The Riparian staff seemed to take direct aim at the Kappa Tau Kappa fraternity, which cultivated a reputation as Southern “un-Reconstructed” “good ole boys.” The 1969 Riparian KTK photo showed members displaying a large Confederate flag and one student sitting in a Jax Liquors trash can, holding an open beer can.
By 1970, however, the unprecedented success of the JU basketball team seemed to model racial harmony to a city with an ugly and brutal racial history both distant and recent. With “the palpable change of racial dynamics in Jacksonville,” Richard LaVoy recalls, “KTK seemed to be backing away from their Southern swagger.” Nevertheless the ’70 Riparian printed the same KTK photo from the year before and fraternity members considered it “a not-so-subtle shot-across-the-bow criticism of their image.”
The most controversial element, however, which also made national news, was a photograph at the start of the sororities section that showed two female students from behind, holding hands, naked except for boots and a belt, one student holding a cigarette. Across the country, headlines said, “Nudes and Doves: Florida School’s Annual Editor in Trouble Over Issue” and “Students Score Nudes in College’s Yearbook.” In retrospect, the photograph looks tame, innocent, not even sexual.
Rich LaVoy recalls that students in fraternities and sororities “assumed the Riparian staffed by the most liberal of the academic disciplines – theater and art,” and that, “rightly or wrongly, yearbook staff was thumbing their noses at the more conventional aspects of college life at JU.”
Then came the book burning. “Someone lit a yearbook on fire,” LaVoy says. “Then a box appeared on campus as a pseudo casket” and offended students “began depositing their yearbooks into the box.”
From there, spontaneity grew increasingly theatrical. Though book bannings and burnings bear connotations of Nazi Germany, the Dionysian broke up through Apollonian layers of order in a way that might have made Jim Morrison of The Doors or Friedrich Nietzsche or, perhaps, just maybe, a particularly Romanticist Riparian editor or Memphis Wood student proud.
“A funeral procession of sorts proceeded to a barbecue pit on campus,” LaVoy remembers, and dozens of fraternity and sorority members and athletes made “a funeral pyre” of the coffin full of books. An administrative investigation ensued, but, LaVoy recalls, “mostly aimed at the Riparian staff” and “not those involved” in the book burning.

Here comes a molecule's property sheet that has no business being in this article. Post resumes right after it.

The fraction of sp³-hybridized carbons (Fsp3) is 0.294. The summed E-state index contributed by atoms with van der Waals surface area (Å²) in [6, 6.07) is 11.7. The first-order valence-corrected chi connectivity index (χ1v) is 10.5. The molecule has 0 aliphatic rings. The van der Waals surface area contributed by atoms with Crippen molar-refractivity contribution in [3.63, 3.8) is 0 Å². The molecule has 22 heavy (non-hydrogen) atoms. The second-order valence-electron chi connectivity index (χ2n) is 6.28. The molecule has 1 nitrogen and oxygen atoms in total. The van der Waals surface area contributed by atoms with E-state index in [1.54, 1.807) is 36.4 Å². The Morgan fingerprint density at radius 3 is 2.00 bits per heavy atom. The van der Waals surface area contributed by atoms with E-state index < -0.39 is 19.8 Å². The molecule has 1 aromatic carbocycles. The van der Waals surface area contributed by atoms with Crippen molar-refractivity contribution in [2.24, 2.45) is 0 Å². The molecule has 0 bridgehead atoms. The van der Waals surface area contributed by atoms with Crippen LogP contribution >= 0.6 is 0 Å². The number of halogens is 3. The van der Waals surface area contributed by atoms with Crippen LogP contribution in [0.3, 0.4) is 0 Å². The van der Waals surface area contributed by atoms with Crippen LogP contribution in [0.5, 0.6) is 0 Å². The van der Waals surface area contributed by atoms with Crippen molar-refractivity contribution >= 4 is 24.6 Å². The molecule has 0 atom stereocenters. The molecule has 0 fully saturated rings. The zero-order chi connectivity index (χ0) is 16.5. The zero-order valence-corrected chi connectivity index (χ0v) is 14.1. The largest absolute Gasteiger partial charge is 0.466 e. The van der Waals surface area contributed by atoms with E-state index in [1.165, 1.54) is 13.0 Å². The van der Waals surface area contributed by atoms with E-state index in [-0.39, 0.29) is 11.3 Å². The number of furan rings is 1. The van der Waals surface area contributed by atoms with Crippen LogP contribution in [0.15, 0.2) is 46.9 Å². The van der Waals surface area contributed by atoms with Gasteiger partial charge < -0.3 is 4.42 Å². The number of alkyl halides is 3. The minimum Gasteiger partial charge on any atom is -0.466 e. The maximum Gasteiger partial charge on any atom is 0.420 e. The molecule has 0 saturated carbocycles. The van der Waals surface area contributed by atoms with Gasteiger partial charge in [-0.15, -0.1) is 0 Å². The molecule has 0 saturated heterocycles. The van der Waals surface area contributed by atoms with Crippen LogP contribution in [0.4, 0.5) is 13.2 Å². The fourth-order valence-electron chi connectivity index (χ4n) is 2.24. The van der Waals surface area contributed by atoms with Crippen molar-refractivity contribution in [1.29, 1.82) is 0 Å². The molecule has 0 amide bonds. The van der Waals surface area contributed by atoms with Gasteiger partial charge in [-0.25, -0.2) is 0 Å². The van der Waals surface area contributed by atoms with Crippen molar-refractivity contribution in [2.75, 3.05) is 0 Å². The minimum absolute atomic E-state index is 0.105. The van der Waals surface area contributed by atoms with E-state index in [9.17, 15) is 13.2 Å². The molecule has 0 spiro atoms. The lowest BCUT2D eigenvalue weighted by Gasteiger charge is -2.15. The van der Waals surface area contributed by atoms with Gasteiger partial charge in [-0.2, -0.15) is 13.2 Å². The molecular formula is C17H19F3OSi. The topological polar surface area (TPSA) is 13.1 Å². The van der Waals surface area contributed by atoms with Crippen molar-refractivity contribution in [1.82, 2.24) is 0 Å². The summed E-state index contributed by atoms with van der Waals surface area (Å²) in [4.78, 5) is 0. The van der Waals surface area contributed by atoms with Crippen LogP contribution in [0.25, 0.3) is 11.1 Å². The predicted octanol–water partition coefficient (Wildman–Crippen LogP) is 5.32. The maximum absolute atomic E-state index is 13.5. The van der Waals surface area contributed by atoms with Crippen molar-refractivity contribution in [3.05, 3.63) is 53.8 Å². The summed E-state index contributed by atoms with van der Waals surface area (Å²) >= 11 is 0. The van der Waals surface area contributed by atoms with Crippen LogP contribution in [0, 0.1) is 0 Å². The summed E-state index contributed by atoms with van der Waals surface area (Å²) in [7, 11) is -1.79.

By April 18th, the Associated Press reported that though, and partly because, “about 100 students burned theirs in a bonfire,” still, “copies of the book are already collector’s items.”The president’s office and JU administration published an “addendum” to the 1970 Riparian called Focus ’70. Tellingly, and unwittingly substantiating Robyn Moses’s editorial points, the administrative corrective focused almost entirely on sports and fraternities.
Several years ago, Rich LaVoy met Robyn Moses at a Jacksonville University reunion. She’d landed a job in New York working for Time Magazine right after college. “I told her I’d burned my copy and I sincerely apologized,” he says. “I told her she was ahead of her time and that her avant-garde approach to the work was creative and reflective of the strange but wonderful happenings on the JU campus at the time.”
LaVoy was a Navy Reserve member his whole time at JU and became a Naval aviator. He recalls the Secretary of the Navy gave a commencement speech at JU that year.
“That being said, I was not a fan of the Selective Service draft. Nor was I a fan of the war. Even though I was a member of the military, I had no compunction about my fellow students engaging in antiwar protests. It was their right and they were right.”
Valerie Kennedy Grisham treasures her ’70 Riparian as an almost sacred document and object. “It’s become a personal symbol for me of a year that was a turning point in my life,” she says. “It’s also the year that inspired much of the decor in my little studio, where I resumed my artwork after a 50-year hiatus, trying to recapture the spirit and creative mindset of my youth.”
It was in that studio that she completed her portrait of Willie Browne, the strange old man who lived without electricity in the woods along St. Johns Bluff and left hundreds of acres to the Nature Conservancy when he died in December of the year of the legendary Riparian.
And even though Rich LaVoy placed his personal yearbook on that funeral pyre, he has another copy of that 1970 Riparian. “My future and now late wife, Barbara, who was a freshman at the time, also obtained a copy and I have her 1970 Riparian. I have the 1968, ’69 and ’70 Riparians,” he says, “but the 1970 is by far my favorite.”